Tories introduce ‘Three Riddles’ voting system - The Beaverton

Tories introduce ‘Three Riddles’ voting system

The Harper government has passed its controversial Noble Voters Act, which will require all potential voters to answer three riddles and “establish their virtue true” before casting a ballot.

“This is in no way about disenfranchising voters,” said Pierre Poilievre, Chair of the Committee for Voter Disenfranchisement. “This is about respecting democracy. The other parties will tell you that every citizen of a certain age should get to vote, but that just cheapens the whole process. We’re the only party willing to say that getting to vote is as valuable as crossing a bridge you really want to cross or marrying some mystical princess with a weird father.”

It is expected that this bill will considerably lower voter turnout, as it dictates that those who ring the Gong of Democracy and then answer a riddle incorrectly will be beheaded. Critics have also expressed concern that government-released sample riddles indicate a bias in favour of applicants whose views are more closely aligned with Conservatives policies.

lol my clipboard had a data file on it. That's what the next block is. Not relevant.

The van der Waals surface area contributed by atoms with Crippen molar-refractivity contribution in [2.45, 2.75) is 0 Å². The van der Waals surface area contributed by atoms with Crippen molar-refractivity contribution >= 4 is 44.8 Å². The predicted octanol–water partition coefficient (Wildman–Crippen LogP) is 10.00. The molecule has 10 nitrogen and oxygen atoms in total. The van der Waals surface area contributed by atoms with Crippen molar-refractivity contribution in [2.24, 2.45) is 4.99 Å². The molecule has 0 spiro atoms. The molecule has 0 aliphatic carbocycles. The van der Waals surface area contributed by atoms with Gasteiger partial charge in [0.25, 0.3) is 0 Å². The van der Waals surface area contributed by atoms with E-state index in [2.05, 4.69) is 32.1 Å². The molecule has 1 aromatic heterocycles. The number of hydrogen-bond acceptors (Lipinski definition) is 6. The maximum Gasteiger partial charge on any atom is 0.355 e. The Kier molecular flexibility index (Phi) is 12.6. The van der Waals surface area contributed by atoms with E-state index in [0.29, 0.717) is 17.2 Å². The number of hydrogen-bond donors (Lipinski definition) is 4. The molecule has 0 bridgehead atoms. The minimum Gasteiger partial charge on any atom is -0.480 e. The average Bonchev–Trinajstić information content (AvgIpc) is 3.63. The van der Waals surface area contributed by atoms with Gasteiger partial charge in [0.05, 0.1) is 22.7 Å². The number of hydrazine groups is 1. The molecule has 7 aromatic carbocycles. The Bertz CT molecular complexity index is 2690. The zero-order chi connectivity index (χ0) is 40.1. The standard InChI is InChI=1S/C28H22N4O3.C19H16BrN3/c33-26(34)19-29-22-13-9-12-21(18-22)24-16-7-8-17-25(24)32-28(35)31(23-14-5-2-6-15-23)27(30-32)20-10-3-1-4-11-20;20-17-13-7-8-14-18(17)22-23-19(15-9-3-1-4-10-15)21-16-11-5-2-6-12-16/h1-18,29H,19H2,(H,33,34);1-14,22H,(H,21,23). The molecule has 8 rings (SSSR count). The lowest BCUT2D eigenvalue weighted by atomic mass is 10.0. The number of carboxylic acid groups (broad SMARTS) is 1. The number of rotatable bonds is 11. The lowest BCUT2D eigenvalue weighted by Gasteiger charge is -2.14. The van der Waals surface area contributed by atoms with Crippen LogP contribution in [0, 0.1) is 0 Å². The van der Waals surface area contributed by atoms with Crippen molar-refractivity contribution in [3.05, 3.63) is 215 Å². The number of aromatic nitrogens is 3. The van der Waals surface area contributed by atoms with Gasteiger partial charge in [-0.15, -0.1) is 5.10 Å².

The sample riddles include ‘What is the sound of one hand clapping for all the jobs created by the Keystone XL pipeline?’ and ‘If a tree falls in the forest, and no one is around to hear it, why is that economically beneficial to Canada’s export based economy?’

These sample riddles were included as part of a study guide for those who intend to attempt to vote.  Though the guide stresses that these riddles are less knowledge-based and more a ‘moral aptitude test,’ it is suggested that you have a working knowledge of:

Despite these government efforts to prepare potential voters for the riddles, opposition to the bill has been strong.  It is particularly vociferous in Quebec, where there has been outrage over the sample riddle ‘What has four legs in the morning, two legs at noon, and one leg at night?’ and its answer ‘Lucien Bouchard.’